Tertiary education in the Anglophone Caribbean, particularly in Jamaica, has become highly competitive and complex and increasingly influenced by global neoliberal discourses. This free-market driven development is partly evidenced by the proliferation of national, regional, and international providers. Yet, within this seemingly unrelenting international influence, one can also detect more recent approaches by regional governments in concert and individually, through policy and systems of governance to reassert their sovereignty and retain some level of regulation and ownership of tertiary education. This chapter establishes an analytical framework for understanding these tertiary education governance changes by drawing on the principles of critical educational policy analysis. The chapter scrutinizes the multiple sources of power, international, regional, and national, that shape the rapid ongoing tertiary educational changes. Ultimately, the chapter argues that Jamaica’s tertiary education governance can be categorized as a shift from the governance mechanisms of “growth driven” to “regulatory control.” The chapter further posits that future regional shifts in tertiary education governance will be shaped by the continuing postcolonial struggles to adapt to the global order while protecting regional and national interests and aspirations.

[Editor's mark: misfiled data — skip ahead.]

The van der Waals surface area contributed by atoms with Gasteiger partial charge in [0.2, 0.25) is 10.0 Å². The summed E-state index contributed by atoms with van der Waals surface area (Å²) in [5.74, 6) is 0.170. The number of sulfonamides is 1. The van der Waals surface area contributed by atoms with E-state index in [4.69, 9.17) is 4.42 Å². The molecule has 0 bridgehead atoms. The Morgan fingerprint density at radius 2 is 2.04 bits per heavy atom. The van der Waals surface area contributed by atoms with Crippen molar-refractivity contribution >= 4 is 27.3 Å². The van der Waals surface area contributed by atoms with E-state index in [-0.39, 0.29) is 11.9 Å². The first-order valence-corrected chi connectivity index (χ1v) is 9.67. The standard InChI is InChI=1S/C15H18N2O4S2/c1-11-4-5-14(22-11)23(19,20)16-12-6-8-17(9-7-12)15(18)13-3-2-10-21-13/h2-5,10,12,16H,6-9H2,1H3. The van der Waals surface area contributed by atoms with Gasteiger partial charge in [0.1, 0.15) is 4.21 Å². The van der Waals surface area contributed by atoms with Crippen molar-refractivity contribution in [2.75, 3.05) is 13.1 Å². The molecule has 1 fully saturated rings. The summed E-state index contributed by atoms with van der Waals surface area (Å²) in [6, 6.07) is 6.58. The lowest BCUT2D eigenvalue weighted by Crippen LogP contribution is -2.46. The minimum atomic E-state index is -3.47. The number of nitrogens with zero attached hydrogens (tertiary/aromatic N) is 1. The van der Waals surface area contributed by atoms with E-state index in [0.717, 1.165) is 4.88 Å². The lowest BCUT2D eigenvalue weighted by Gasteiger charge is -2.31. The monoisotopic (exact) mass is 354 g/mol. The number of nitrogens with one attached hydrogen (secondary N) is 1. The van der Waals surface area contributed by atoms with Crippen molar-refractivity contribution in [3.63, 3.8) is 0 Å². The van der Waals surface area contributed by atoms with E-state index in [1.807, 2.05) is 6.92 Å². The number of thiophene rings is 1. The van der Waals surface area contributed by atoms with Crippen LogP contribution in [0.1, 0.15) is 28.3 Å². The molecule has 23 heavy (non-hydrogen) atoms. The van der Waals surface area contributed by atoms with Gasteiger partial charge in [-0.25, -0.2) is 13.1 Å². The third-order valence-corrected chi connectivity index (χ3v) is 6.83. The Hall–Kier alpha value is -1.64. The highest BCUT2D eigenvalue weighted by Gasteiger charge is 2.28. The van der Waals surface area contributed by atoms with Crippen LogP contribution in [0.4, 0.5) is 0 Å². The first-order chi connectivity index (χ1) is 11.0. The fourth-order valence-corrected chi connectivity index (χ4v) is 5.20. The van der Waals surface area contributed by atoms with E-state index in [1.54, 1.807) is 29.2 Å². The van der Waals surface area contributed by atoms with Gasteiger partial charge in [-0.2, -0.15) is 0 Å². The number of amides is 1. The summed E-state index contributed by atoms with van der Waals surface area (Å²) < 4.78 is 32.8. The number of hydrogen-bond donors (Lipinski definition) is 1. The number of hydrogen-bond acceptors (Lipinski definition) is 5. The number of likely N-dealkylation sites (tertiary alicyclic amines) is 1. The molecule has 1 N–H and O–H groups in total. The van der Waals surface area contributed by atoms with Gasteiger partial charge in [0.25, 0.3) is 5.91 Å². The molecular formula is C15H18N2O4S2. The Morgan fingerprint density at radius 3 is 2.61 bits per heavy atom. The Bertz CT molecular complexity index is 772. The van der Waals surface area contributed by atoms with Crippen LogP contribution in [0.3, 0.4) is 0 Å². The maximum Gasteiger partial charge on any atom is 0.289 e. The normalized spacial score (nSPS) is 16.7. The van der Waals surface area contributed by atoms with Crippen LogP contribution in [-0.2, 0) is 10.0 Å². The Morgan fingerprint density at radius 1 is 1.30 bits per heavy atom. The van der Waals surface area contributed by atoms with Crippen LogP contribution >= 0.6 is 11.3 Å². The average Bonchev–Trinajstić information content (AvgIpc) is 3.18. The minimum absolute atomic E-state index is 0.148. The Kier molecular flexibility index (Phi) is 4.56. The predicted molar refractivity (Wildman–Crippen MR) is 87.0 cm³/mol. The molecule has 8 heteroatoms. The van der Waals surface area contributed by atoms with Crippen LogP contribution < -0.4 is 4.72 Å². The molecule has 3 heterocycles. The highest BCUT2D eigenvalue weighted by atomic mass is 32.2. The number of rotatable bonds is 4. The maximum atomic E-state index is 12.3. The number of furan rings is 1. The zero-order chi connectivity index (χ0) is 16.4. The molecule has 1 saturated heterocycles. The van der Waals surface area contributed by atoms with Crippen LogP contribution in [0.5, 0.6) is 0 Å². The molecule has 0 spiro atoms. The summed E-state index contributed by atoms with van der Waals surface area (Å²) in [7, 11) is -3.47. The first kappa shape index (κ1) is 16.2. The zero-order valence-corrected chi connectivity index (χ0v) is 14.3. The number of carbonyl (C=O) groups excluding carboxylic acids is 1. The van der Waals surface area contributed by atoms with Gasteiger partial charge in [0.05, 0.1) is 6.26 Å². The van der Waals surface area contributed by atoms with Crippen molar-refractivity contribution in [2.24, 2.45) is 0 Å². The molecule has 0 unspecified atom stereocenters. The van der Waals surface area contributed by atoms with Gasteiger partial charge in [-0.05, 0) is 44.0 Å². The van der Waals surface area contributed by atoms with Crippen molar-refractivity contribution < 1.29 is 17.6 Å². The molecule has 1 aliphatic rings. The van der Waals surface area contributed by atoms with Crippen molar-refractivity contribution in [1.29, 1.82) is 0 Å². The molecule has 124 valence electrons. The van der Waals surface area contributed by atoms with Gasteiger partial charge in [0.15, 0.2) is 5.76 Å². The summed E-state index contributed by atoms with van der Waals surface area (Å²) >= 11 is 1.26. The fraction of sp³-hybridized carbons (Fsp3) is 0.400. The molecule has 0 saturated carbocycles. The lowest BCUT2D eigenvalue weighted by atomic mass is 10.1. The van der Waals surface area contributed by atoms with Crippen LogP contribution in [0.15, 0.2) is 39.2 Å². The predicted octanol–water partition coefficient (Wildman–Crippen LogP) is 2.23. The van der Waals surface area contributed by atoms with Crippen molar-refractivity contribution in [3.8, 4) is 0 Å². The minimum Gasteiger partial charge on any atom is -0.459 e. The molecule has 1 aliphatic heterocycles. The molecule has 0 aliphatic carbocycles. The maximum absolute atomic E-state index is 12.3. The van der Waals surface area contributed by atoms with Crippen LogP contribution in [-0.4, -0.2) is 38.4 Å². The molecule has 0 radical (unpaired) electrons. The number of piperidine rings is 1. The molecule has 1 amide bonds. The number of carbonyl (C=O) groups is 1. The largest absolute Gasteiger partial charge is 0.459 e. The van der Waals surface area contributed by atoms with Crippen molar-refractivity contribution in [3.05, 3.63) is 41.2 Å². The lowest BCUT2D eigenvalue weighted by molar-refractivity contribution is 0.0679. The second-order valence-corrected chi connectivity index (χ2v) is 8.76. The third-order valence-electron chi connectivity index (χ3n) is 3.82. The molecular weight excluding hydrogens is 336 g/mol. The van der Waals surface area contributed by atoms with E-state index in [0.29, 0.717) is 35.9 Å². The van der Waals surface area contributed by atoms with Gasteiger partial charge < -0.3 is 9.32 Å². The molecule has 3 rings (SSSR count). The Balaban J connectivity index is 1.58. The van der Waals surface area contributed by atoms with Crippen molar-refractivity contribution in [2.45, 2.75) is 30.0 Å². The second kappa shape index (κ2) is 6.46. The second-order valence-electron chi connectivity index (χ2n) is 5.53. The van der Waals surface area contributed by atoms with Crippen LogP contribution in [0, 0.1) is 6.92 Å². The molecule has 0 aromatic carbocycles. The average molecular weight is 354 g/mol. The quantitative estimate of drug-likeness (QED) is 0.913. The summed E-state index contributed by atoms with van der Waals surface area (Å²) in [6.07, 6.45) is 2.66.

Brissett, N.O.M. (2016), "From “Growth Driven” to “Regulatory Control”: Tertiary Education Governance in Jamaica and the Caribbean", The Global Educational Policy Environment in the Fourth Industrial Revolution (Public Policy and Governance, Vol. 26), Emerald Group Publishing Limited, pp. 217-240. https://doi.org/10.1108/S2053-769720160000026008Download as .RIS
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